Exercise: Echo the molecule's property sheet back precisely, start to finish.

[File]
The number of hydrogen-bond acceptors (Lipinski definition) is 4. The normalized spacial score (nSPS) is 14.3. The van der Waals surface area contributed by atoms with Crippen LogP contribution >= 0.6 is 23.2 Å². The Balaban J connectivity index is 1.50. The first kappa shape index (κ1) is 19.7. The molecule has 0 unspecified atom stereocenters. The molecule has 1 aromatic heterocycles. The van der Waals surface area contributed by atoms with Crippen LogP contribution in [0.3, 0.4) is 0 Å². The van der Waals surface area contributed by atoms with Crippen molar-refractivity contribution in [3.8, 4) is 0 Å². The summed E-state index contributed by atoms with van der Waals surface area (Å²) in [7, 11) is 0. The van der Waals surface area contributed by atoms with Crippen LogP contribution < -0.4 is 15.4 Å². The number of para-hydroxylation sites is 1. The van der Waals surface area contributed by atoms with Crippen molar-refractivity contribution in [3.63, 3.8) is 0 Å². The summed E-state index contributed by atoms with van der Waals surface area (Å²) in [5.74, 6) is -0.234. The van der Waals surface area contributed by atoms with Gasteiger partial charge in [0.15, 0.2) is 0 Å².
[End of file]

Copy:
The number of hydrogen-bond acceptors (Lipinski definition) is 4. The normalized spacial score (nSPS) is 14.3. The van der Waals surface area contributed by atoms with Crippen LogP contribution >= 0.6 is 23.2 Å². The Balaban J connectivity index is 1.50. The first kappa shape index (κ1) is 19.7. The molecule has 0 unspecified atom stereocenters. The molecule has 1 aromatic heterocycles. The van der Waals surface area contributed by atoms with Crippen LogP contribution in [0.3, 0.4) is 0 Å². The van der Waals surface area contributed by atoms with Crippen molar-refractivity contribution in [3.8, 4) is 0 Å². The summed E-state index contributed by atoms with van der Waals surface area (Å²) in [7, 11) is 0. The van der Waals surface area contributed by atoms with Crippen LogP contribution < -0.4 is 15.4 Å². The number of para-hydroxylation sites is 1. The van der Waals surface area contributed by atoms with Crippen molar-refractivity contribution in [3.63, 3.8) is 0 Å². The summed E-state index contributed by atoms with van der Waals surface area (Å²) in [5.74, 6) is -0.234. The van der Waals surface area contributed by atoms with Gasteiger partial charge in [0.15, 0.2) is 0 Å².